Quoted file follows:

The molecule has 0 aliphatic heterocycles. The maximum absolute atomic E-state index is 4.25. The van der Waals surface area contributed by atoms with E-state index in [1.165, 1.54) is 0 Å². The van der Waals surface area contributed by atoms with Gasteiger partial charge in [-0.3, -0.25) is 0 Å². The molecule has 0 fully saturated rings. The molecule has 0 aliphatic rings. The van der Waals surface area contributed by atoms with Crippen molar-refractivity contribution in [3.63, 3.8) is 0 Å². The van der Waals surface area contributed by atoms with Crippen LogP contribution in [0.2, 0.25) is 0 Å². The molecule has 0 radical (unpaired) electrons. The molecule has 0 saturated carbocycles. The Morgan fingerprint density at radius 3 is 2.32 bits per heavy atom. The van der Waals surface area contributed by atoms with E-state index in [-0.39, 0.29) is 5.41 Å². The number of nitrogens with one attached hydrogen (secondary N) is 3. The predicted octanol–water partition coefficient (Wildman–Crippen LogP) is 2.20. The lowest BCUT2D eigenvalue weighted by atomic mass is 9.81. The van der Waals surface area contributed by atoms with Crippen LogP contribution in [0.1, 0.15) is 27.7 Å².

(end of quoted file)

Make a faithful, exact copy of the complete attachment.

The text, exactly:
The molecule has 0 aliphatic heterocycles. The maximum absolute atomic E-state index is 4.25. The van der Waals surface area contributed by atoms with E-state index in [1.165, 1.54) is 0 Å². The van der Waals surface area contributed by atoms with Gasteiger partial charge in [-0.3, -0.25) is 0 Å². The molecule has 0 fully saturated rings. The molecule has 0 aliphatic rings. The van der Waals surface area contributed by atoms with Crippen molar-refractivity contribution in [3.63, 3.8) is 0 Å². The van der Waals surface area contributed by atoms with Crippen LogP contribution in [0.2, 0.25) is 0 Å². The molecule has 0 radical (unpaired) electrons. The molecule has 0 saturated carbocycles. The Morgan fingerprint density at radius 3 is 2.32 bits per heavy atom. The van der Waals surface area contributed by atoms with E-state index in [-0.39, 0.29) is 5.41 Å². The number of nitrogens with one attached hydrogen (secondary N) is 3. The predicted octanol–water partition coefficient (Wildman–Crippen LogP) is 2.20. The lowest BCUT2D eigenvalue weighted by atomic mass is 9.81. The van der Waals surface area contributed by atoms with Crippen LogP contribution in [0.1, 0.15) is 27.7 Å².